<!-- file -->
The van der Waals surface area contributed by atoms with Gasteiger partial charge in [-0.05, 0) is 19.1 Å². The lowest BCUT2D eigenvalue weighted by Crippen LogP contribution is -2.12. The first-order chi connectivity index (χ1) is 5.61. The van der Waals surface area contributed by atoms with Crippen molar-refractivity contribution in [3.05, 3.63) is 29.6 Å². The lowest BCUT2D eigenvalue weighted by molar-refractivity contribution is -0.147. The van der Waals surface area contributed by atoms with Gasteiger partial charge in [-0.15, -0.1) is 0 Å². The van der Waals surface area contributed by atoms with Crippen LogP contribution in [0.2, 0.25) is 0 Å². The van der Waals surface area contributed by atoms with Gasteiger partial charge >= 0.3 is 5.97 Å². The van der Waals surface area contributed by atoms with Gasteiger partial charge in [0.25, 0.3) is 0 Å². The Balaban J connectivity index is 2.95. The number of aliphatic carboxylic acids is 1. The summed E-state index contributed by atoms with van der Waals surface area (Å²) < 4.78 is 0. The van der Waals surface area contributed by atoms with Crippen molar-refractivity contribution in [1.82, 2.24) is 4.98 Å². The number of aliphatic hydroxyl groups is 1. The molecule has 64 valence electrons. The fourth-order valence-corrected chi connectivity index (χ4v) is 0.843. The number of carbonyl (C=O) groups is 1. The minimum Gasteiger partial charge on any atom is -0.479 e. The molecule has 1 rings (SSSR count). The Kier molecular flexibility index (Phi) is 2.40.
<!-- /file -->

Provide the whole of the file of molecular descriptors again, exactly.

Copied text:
The van der Waals surface area contributed by atoms with Gasteiger partial charge in [-0.05, 0) is 19.1 Å². The lowest BCUT2D eigenvalue weighted by Crippen LogP contribution is -2.12. The first-order chi connectivity index (χ1) is 5.61. The van der Waals surface area contributed by atoms with Crippen molar-refractivity contribution in [3.05, 3.63) is 29.6 Å². The lowest BCUT2D eigenvalue weighted by molar-refractivity contribution is -0.147. The van der Waals surface area contributed by atoms with Gasteiger partial charge in [-0.15, -0.1) is 0 Å². The van der Waals surface area contributed by atoms with Crippen LogP contribution in [0.2, 0.25) is 0 Å². The van der Waals surface area contributed by atoms with Gasteiger partial charge >= 0.3 is 5.97 Å². The van der Waals surface area contributed by atoms with Gasteiger partial charge in [0.25, 0.3) is 0 Å². The Balaban J connectivity index is 2.95. The number of aliphatic carboxylic acids is 1. The summed E-state index contributed by atoms with van der Waals surface area (Å²) < 4.78 is 0. The van der Waals surface area contributed by atoms with Crippen molar-refractivity contribution in [1.82, 2.24) is 4.98 Å². The number of aliphatic hydroxyl groups is 1. The molecule has 64 valence electrons. The fourth-order valence-corrected chi connectivity index (χ4v) is 0.843. The number of carbonyl (C=O) groups is 1. The minimum Gasteiger partial charge on any atom is -0.479 e. The molecule has 1 rings (SSSR count). The Kier molecular flexibility index (Phi) is 2.40.